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The discussions included the "most recent developments in the Palestinian territories and the region”, and “the enhancement of bilateral relations between Lebanon and Qatar,” according to Mr Mikati’s official website.
After the meeting, Mr Mikati held talks with Qatar's Prime Minister and Minister of Foreign Affairs, Sheikh Mohammed bin Abdulrahman Al Thani, in the presence of Farah Berri, charge d'affaires of the Lebanese embassy in Qatar.
This visit took place in the context of the continuing border conflict between Iran-backed Hezbollah, an ally of Hamas, and Israel.
Deadly clashes erupted at the Lebanese-Israeli frontier nearly three weeks ago, after the attack by Hamas on October 7 in Israeli territory, leading to a massive escalation of violence in Gaza.
Hezbollah has praised Hamas's attack and offered armed support but is yet to become fully engaged in the war.
The violence, so far confined to a few towns at the Israeli-Lebanese border, has killed at least 58 people in Lebanon, including civilians, and four people on the Israeli side.
There are concerns that the Israel-Hamas war will spill into the region, dragging Lebanon into a full-blown conflict.
The decision as to whether Lebanon, which is struggling with one of the worst economic crises in modern history, would enter the war is not in the government's control, as Mr Mikati said.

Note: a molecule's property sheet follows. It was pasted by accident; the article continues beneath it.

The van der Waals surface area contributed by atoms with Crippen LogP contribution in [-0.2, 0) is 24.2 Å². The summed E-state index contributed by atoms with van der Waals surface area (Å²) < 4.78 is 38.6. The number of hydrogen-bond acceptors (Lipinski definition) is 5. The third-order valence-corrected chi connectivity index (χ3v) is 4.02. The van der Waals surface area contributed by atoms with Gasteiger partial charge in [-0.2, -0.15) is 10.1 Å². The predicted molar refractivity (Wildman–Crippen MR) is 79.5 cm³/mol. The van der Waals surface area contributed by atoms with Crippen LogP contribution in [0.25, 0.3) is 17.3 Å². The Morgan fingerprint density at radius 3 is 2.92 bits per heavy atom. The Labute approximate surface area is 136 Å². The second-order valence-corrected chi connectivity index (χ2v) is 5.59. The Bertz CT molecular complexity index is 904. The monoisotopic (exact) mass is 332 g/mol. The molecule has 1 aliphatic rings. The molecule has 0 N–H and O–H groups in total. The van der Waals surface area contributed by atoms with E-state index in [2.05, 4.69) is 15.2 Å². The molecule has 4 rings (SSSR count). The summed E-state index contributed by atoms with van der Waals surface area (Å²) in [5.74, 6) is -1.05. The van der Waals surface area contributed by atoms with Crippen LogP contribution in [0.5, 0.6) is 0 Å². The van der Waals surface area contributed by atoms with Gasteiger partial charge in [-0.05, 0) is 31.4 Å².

The country is experiencing a leadership crisis, with no president, and a government in its caretaker capacity that seems to have limited influence.
Despite the conflict at its border, Lebanon was not invited to the Cairo peace summit along with Jordan, France, Germany, Russia, China, the UK, the US, Qatar and South Africa, which was aimed at de-escalating the Israel-Gaza war.
The meeting ended without a breakthrough, without a joint statement and with no agreement towards containing the violence.
Hezbollah, a formidable militia said to be more powerful than the Lebanese army, and its sponsor Iran, are key players in deciding whether to join the Israel-Gaza war.
Details of the meeting between Mr Mikati and Sheikh Tamim have not been disclosed.
Doha has positioned itself as a mediator in the war, using its ties with Hamas, of which several leaders are based in Qatar, and its close relationship with the United States.
Qatar-led negotiations have already led to the release of four hostages taken during Hamas's attack on October 7.